Travelling the world lead Darren to his entrepreneurial destiny, a tech business in Asia.

What’s your story?
I was programming from an early age and not terribly academic. At 16 I left a laborious college IT course to get a full time job in web development. These were the days when your job title was “web master” and you did everything from design, marketing, development and keeping the internal NT4 servers backed up to tape drives.

I worked for a number of companies then went freelance from my bedroom in my mid-20’s. There was a fork in the road after a few years – either setup a real business with staff or go backpacking and I decided the latter. After some months of travelling I ended up in Thailand needing some work to continue my travels to Australia. I never got to Australia.

What excites you most about your industry?
The crossover from web to mobile technologies is now becoming promising and recognised. It’s a strategic move we have done at Firecreek to get into this technology early. You can build an app in a web browser and deploy the same code to the browser, iOS and Android stores. This saves a lot of time! We have taken that position instead of native development and it’s working well.

E-commerce is going to the next stage for Thailand in 2016 with purchasing online. The banks in Thailand don’t help so individuals and startups are now helping themselves. There was a startup buzz in the UK years ago but it was very gradual over many years. Over here it’s quick and leapfrogging other countries’ conventions.

We’re primarily a service driven business working with clients but for the 12 months we have been working on our own exciting startup with another company in Bangkok. We’re looking to release early this year with a system for SME’s to manage their service businesses. We are really looking forward to joining the startup scene for ourselves!

What’s your connection to Asia?
Apart from my story of how I ended up here – nothing previously. I’m now married and have an established business in Bangkok with seven full time in-house staff. I hope my connections in Thailand and SEA will keep moving forwards as we prove our company to be something worth talking about.

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Favourite city in Asia for business and why?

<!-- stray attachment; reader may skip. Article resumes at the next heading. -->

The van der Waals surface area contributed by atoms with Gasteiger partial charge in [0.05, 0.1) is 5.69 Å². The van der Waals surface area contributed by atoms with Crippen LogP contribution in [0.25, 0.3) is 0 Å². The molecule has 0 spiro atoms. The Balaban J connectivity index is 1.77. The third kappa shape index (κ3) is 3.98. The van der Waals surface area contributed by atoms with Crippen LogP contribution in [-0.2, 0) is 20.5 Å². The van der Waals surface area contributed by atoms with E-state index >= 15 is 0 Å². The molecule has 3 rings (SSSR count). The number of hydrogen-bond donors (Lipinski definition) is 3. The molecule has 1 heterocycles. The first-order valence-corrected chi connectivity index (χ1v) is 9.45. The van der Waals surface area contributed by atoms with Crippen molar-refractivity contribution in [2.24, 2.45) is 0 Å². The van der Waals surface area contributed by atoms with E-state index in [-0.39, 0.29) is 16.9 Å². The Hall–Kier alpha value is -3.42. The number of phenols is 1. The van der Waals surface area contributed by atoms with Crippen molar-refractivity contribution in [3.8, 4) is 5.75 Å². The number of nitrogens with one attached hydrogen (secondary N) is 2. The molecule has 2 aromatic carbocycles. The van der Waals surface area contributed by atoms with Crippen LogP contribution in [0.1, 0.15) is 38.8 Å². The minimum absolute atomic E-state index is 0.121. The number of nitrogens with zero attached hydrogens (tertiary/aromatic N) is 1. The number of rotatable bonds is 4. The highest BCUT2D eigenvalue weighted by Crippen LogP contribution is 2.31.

I’ve had very little time to really explore other cities in Asia. If you’re a freelancer or work for someone else you get vacation time. If you’re setting up your own business then say goodbye to that freedom for a few years. I’ve sacrificed vacation time to build something I am happy with. I hope to travel more soon! Bangkok has a great buzz for the modern IT industry.

What’s the best piece of advice you ever received?
“The problem is not the problem. The problem is your attitude about it.”
I heard this a year ago and it stuck with me. It made me reframe my thinking about day-to-day problems. I just Googled the quote to make sure it was worded correctly and embarrassingly the quote is Captain Jack Sparrow – a wise man.

Who inspires you?
The most inspiring people I find are other business owners who are two steps ahead of me. In Bangkok there are some amazing business owners who are really smart, honest and helpful. Many have become good friends.

There are plenty of people in the media who give me inspiration but if you can get inspiration from the group around you then the “how it’s done” isn’t a big mystery.

What have you just learnt recently that blew you away?
You can lean on your team a lot more than you think. Delegate, give responsibility and the tiresome “empower your staff.” It’s true and it works. We work with Agile techniques. Morning stand ups and using tech like Jira. Provide the right tools, share your vision clearly then the team around you will do a great job!

If you had your time again, what would you do differently?